Unsettling Accounts

1 Timothy 2:1-7; Luke 16:1-13


Good morning. Today we celebrate the sacrament of baptism for Cameron Cavaliere. This is a joyous event in the life of the Cavaliere family and it is an especially joyous occasion in the life of this congregation. This is the fifth baptism we’ve celebrated this year, and there are more baptisms to come.

So, you would think I’d pick a really happy piece of scripture for my sermon today. Instead, the Lectionary served up one of Jesus’ most challenging parables. In this parable, if we assume that Jesus is the rich man in the story, then it seems like Jesus is commending the dishonest manager for stealing. Right?

It sounds like Jesus is saying to the manager, “Listen, I’ve heard reports that you’re stealing from me, you’re skimming from my accounts. Go, now, and collect everything I’m owed.” And then the dishonest manager goes to all of the rich man’s debtors and rewrites their accounts, so that they owe less, and then the dishonest manager can collect the reduced debts.

Is Jesus—I mean, the rich man—upset with this? No! He congratulates the dishonest manager for getting some of his property back. He commends the manager for his shrewdness. I find this story to be unsettling. If any of you can tell me how to make a happy sermon out of this, and then link it to baptism, please step into this pulpit.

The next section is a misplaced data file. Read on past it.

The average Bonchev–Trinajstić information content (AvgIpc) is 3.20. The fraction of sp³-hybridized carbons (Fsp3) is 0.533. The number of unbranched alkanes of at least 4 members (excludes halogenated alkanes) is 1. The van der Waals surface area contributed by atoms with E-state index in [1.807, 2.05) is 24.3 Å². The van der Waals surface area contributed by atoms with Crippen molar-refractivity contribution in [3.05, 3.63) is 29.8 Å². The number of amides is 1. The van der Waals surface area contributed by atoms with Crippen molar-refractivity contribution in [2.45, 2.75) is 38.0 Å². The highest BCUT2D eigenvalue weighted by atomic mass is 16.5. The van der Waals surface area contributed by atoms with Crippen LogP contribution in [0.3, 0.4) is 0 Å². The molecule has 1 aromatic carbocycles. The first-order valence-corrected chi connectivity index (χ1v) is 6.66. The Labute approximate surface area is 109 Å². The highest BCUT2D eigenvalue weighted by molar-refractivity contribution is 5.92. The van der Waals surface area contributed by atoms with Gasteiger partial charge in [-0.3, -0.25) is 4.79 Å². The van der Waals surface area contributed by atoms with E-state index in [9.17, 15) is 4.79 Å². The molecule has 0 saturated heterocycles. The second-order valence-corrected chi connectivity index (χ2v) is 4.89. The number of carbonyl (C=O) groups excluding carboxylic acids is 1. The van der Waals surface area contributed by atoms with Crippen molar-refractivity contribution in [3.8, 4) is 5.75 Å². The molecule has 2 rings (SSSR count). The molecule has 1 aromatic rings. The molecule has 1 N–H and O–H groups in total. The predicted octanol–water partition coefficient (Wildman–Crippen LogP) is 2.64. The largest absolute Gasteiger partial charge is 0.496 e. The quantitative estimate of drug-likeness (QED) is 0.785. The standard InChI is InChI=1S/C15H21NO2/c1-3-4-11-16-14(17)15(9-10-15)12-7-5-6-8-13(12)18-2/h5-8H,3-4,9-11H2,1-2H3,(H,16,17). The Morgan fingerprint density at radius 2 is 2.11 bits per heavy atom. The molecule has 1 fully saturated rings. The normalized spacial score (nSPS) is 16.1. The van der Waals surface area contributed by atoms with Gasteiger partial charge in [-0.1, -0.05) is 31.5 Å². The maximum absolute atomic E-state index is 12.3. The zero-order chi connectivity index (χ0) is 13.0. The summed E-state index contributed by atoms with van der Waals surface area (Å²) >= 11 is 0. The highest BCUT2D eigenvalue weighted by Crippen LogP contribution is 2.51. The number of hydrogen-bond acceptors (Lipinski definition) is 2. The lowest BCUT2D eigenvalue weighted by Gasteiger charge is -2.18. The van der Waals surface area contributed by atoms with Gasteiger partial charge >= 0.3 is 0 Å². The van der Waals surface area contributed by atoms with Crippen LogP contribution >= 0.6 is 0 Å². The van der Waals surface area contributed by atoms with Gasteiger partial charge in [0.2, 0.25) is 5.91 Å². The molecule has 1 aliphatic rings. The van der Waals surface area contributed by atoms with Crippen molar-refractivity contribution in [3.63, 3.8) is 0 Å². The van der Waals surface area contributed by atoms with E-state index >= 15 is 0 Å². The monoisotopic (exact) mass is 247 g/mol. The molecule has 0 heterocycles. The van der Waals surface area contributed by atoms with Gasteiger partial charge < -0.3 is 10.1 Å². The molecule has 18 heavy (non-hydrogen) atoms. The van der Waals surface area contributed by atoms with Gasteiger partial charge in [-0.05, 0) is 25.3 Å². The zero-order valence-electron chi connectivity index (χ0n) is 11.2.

Anyone? Jessica? This could be your last chance to preach here for a while. Want to take over? No?

Then let’s switch to the reading from 1 Timothy. That’s all about prayer, right? That should be an easy one for a happy sermon. But there are some problems with the Letter to Timothy, too. The Lectionary stops with verse 7, but if we continue with the rest of this chapter, we hear something different:

I desire, then, that in every place the men should pray, lifting up holy hands without anger or argument; 9 also that the women should dress themselves modestly and decently in suitable clothing, not with their hair braided, or with gold, pearls, or expensive clothes, 10 but with good works, as is proper for women who profess reverence for God. 11 Let a woman[b] learn in silence with full submission. 12 I permit no woman[c